OPM hearing devolves into shouting match about cybersecurity

During Thursday’s hearing, lawmakers displayed what appeared to be a basic misunderstanding of federal cybersecurity, encryption technologies and rudimentary facts concerning the actual 2014 OPM breach incident.
Ranking member Elijah Cummings, D-Maryland, demanded an investigation into Russian hacking. (House Oversight and Government Reform)

What was scheduled to be a relatively blasé bureaucratic update to members of the House Committee on Oversight and Government Reform regarding OPM’s cybersecurity posture diverged from prepared witness testimony and instead became a grandstanding showcase laden with hyperbole.

During Thursday’s hearing, lawmakers displayed what appeared to be a basic misunderstanding of federal cybersecurity, encryption technologies and rudimentary facts concerning the actual 2014 OPM breach incident.

“I asked [Katherine] Archuleta, who was running OPM at the time, I said ‘Had you actually gone back and encrypted the social security numbers of these employees, were they encrypted,’ and she said ‘No, they were not,” recalled Rep. Stephen Lynch, D-Mass.

That led OPM Chief Information Officer David DeVries to explain to Lynch how they encrypted the systems, not the data itself.


“In 2016, we began a program to encrypt the databases,” DeVries said, “it’s not just [about] encrypting the social security numbers. It’s encrypting those databases that contain critical information.”

Individual social security numbers are not, nor have they ever been, individually encrypted.

Unfazed, Lynch responded to DeVries, “You’re not answering my question [specific to social security numbers].” He then quickly transitioned into a speech about the impact of Russian hacking — though there is no evidence to suggest that the OPM and Democratic National Committee breaches are in any way connected to one another.

“We have enough here, right here,” Lynch said while pointing to a stack of unclassified intelligence reports, “to do an investigation [into Russian hacking]. Look, look, they hacked the American election — that’s worth looking into.”

House Oversight Committee Chairman Jason Chaffetz, R-Utah, then intervened to clarify Lynch’s statement. “There is no evidence of [the election being hacked]. And President Obama said that wasn’t even possible.”


Beyond Capitol Hill, there’s been some confusion in the publicregarding which systems were compromised by Russian intelligence services and how those individual breaches ultimately influenced election results. The Department of Homeland Security has, on multiple occasions, explained that the voting process itself was in no way affected.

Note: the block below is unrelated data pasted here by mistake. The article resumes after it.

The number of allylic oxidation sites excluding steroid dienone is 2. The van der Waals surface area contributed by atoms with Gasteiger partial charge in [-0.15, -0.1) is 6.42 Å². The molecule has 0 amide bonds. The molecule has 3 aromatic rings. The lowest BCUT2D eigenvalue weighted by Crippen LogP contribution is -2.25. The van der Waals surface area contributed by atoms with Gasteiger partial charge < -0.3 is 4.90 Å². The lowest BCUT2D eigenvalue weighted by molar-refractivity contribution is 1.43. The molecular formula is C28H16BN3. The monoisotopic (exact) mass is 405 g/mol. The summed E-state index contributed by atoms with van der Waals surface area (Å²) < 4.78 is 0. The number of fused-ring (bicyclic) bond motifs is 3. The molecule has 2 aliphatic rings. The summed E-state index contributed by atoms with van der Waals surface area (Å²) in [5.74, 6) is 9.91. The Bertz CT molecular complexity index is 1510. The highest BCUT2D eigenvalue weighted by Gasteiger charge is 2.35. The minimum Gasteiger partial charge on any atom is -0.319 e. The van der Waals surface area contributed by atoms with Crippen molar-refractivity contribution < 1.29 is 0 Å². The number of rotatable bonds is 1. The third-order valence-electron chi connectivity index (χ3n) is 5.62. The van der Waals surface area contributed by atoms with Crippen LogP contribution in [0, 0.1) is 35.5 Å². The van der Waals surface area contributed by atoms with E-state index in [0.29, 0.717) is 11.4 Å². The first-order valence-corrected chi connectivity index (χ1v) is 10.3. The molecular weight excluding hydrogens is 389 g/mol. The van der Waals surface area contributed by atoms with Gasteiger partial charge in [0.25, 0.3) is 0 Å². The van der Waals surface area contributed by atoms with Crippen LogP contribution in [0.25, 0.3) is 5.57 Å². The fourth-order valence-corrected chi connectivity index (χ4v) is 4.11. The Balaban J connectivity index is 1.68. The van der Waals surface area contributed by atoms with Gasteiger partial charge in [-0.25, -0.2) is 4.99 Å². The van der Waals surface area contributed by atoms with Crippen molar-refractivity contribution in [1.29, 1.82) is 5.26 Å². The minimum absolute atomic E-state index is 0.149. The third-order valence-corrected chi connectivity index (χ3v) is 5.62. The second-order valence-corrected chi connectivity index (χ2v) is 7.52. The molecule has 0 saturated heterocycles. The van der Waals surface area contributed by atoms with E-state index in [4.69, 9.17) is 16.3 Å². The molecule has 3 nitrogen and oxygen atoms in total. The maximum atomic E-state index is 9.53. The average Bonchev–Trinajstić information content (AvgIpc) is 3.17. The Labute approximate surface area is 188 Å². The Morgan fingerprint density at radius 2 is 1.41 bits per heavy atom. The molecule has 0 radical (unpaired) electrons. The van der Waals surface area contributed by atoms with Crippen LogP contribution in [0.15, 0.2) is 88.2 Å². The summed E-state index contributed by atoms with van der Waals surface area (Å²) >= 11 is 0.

As OPM’s leadership sat silently before the committee, a debate ensued between Chaffetz and Lynch about whether the House Oversight Committee should launch an independent investigation into recent Russian hacking efforts. There are already three different Senate committees investigating the matter.

Ranking committee member Rep. Elijah Cummings, D-Md., came to Lynch’s defense.

“What I am most concerned about is when we have 17 intelligence agencies who unanimously agree that there has been hacking with regard to our elections and one of the things I have noticed is that there has been an effort by some … to say it didn’t affect the results.”

“You’re going well outside the scope of this hearing,” counted Chaffetz, “I have given you ample time … [And now] I ask this rhetorically, do the Democrats truly want this committee to do an investigation of the DNC and the DCCC?”


“Yes,” replied Cummings.

Multiple democratic congressmen also asked witness Charles Phalen, director of the National Background Investigations Bureau, to disclose information pertaining to the clearance process necessary for acting National Security Advisor Michael Flynn and Chief Strategist Steve Bannon to serve in the White House.

The FBI, not the NBIB, is responsible for screening White House staff.

Chris Bing

Written by Chris Bing

Christopher J. Bing is a cybersecurity reporter for CyberScoop. He has written about security, technology and policy for the American City Business Journals, DC Inno, International Policy Digest and The Daily Caller. Chris became interested in journalism as a result of growing up in Venezuela and watching the country shift from a democracy to a dictatorship between 1991 and 2009. Chris is an alumnus of St. Marys College of Maryland, a small liberal arts school based in Southern Maryland. He's a fan of Premier League football, authentic Laotian food and his dog, Sam.

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